Essay on Dfnaklnlk

9896 Words Dec 14th, 2012 40 Pages
Investing in Methane Digesters on Pennsylvania Dairy Farms: Implications of Scale Economies and Environmental Programs
Elizabeth R. Leuer, Jeffrey Hyde, and Tom L. Richard
A stochastic capital budget was used to analyze the effect of net metering policies and carbon credits on profitability of anaerobic digesters on dairy farms in Pennsylvania. We analyzed three different farm sizes—500, 1,000, and 2,000 cows—and considered the addition of a solids separator to the project. Results indicate that net metering policies and carbon credits increase the expected net present value (NPV) of digesters. Moreover, the addition of a solids separator further increases the mean NPV of the venture. In general, the technology is profitable only for
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Tom Richard is Associate Professor in the Department of Agricultural and Biological Engineering, also at the Pennsylvania State University in University Park, Pennsylvania. The authors wish to thank Joshua Duke, co-editor of this journal, and two anonymous reviewers for helpful suggestions that improved the clarity of the paper. We also thank Pat and Deb Topper for sharing their experiences from working with digesters and farms. Finally, we thank USDA/CSREES for financial support of this work.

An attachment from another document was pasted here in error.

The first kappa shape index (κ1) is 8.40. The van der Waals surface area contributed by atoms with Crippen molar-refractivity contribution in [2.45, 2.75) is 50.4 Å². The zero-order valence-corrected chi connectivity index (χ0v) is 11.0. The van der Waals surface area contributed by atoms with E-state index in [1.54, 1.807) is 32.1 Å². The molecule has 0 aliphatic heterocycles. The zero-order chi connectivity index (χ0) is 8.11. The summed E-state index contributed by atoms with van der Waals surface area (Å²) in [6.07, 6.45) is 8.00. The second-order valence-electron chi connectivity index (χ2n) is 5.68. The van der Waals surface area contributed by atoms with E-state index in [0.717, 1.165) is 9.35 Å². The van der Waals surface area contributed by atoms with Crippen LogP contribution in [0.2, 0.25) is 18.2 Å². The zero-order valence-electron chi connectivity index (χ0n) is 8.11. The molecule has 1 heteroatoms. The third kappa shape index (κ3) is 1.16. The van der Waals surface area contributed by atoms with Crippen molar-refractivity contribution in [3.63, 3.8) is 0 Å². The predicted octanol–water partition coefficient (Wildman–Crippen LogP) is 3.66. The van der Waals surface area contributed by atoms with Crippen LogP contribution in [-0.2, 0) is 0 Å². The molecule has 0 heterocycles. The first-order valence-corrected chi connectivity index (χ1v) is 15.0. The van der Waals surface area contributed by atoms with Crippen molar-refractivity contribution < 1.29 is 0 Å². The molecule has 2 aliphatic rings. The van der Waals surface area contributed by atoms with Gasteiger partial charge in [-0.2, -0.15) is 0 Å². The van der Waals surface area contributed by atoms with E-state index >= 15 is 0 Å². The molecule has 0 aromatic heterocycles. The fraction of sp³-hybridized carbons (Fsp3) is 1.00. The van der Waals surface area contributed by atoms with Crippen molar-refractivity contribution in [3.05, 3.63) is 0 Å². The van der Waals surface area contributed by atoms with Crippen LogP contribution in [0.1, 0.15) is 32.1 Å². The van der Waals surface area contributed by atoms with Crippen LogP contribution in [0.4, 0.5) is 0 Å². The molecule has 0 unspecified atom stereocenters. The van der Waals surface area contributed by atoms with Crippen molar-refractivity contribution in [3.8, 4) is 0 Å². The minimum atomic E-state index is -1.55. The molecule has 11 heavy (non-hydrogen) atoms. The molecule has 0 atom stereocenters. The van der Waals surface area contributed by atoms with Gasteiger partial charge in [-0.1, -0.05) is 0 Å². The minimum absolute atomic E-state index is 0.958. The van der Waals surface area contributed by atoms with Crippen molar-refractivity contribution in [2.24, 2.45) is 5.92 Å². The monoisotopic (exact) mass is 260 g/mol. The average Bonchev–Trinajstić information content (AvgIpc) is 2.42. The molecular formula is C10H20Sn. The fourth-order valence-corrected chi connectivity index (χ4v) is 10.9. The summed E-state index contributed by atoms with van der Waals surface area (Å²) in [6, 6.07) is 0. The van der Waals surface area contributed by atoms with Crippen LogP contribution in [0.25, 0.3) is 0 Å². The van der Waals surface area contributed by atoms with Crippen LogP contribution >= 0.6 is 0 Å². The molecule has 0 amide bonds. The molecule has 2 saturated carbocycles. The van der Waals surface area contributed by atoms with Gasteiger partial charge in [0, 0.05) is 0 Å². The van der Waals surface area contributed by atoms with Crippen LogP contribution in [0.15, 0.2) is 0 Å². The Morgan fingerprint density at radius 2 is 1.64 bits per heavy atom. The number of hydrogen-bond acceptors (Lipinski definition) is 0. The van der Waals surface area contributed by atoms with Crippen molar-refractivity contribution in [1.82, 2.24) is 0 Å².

individual farms (i.e., case studies), we use a model to compare several scenarios, including the application of benefits realized by farms via net metering laws and carbon credits. Literature Review Anaerobic digestion is the process by which manure generates biogas, a mixture of methane (CH4) and carbon dioxide (CO2), without the presence of oxygen. Manure is made up of water and solids. The solids, often referred to as total solids (TS), consist of volatile solids (VS) and ash. When manure enters the digester, the VS are digested by several types of bacteria. In the early stages of digestion, one type of bacteria breaks the manure into simple fatty acids, carbon dioxide, and hydrogen. The simple fatty acids and hydrogen are then converted by a different type of bacteria into methane and more CO2. To operate correctly, the digester must maintain the appropriate temperature and a pH

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